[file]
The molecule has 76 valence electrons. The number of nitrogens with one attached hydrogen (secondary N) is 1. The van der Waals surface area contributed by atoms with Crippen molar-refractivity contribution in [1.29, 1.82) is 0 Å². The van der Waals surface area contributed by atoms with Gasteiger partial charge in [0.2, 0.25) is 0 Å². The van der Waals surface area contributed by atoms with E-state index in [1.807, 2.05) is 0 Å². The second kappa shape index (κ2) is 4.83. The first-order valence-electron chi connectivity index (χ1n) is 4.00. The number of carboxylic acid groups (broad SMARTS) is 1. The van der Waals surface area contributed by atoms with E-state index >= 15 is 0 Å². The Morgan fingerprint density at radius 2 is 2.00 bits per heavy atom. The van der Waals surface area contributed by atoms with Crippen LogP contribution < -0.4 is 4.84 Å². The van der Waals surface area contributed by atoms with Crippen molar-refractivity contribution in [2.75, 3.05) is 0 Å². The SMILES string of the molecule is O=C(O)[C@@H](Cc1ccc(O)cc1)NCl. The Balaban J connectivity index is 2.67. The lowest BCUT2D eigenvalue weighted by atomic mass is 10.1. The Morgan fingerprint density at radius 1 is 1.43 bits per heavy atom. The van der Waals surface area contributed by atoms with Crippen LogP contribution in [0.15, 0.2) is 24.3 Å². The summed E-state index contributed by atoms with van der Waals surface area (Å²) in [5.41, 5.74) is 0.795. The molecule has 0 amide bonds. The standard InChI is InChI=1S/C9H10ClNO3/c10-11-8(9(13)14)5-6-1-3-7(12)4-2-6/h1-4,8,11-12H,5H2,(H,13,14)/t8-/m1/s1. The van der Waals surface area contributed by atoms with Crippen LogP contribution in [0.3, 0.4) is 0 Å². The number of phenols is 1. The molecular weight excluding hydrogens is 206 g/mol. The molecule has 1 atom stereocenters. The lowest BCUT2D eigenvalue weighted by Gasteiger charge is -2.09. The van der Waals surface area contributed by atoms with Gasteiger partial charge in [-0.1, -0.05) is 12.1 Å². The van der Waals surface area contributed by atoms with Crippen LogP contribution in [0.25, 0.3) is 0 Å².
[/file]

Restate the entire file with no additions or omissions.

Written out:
The molecule has 76 valence electrons. The number of nitrogens with one attached hydrogen (secondary N) is 1. The van der Waals surface area contributed by atoms with Crippen molar-refractivity contribution in [1.29, 1.82) is 0 Å². The van der Waals surface area contributed by atoms with Gasteiger partial charge in [0.2, 0.25) is 0 Å². The van der Waals surface area contributed by atoms with E-state index in [1.807, 2.05) is 0 Å². The second kappa shape index (κ2) is 4.83. The first-order valence-electron chi connectivity index (χ1n) is 4.00. The number of carboxylic acid groups (broad SMARTS) is 1. The van der Waals surface area contributed by atoms with E-state index >= 15 is 0 Å². The Morgan fingerprint density at radius 2 is 2.00 bits per heavy atom. The van der Waals surface area contributed by atoms with Crippen LogP contribution < -0.4 is 4.84 Å². The van der Waals surface area contributed by atoms with Crippen molar-refractivity contribution in [2.75, 3.05) is 0 Å². The SMILES string of the molecule is O=C(O)[C@@H](Cc1ccc(O)cc1)NCl. The Balaban J connectivity index is 2.67. The lowest BCUT2D eigenvalue weighted by atomic mass is 10.1. The Morgan fingerprint density at radius 1 is 1.43 bits per heavy atom. The van der Waals surface area contributed by atoms with Crippen LogP contribution in [0.15, 0.2) is 24.3 Å². The summed E-state index contributed by atoms with van der Waals surface area (Å²) in [5.41, 5.74) is 0.795. The molecule has 0 amide bonds. The standard InChI is InChI=1S/C9H10ClNO3/c10-11-8(9(13)14)5-6-1-3-7(12)4-2-6/h1-4,8,11-12H,5H2,(H,13,14)/t8-/m1/s1. The van der Waals surface area contributed by atoms with Crippen LogP contribution in [0.3, 0.4) is 0 Å². The number of phenols is 1. The molecular weight excluding hydrogens is 206 g/mol. The molecule has 1 atom stereocenters. The lowest BCUT2D eigenvalue weighted by Gasteiger charge is -2.09. The van der Waals surface area contributed by atoms with Gasteiger partial charge in [-0.1, -0.05) is 12.1 Å². The van der Waals surface area contributed by atoms with Crippen LogP contribution in [0.25, 0.3) is 0 Å².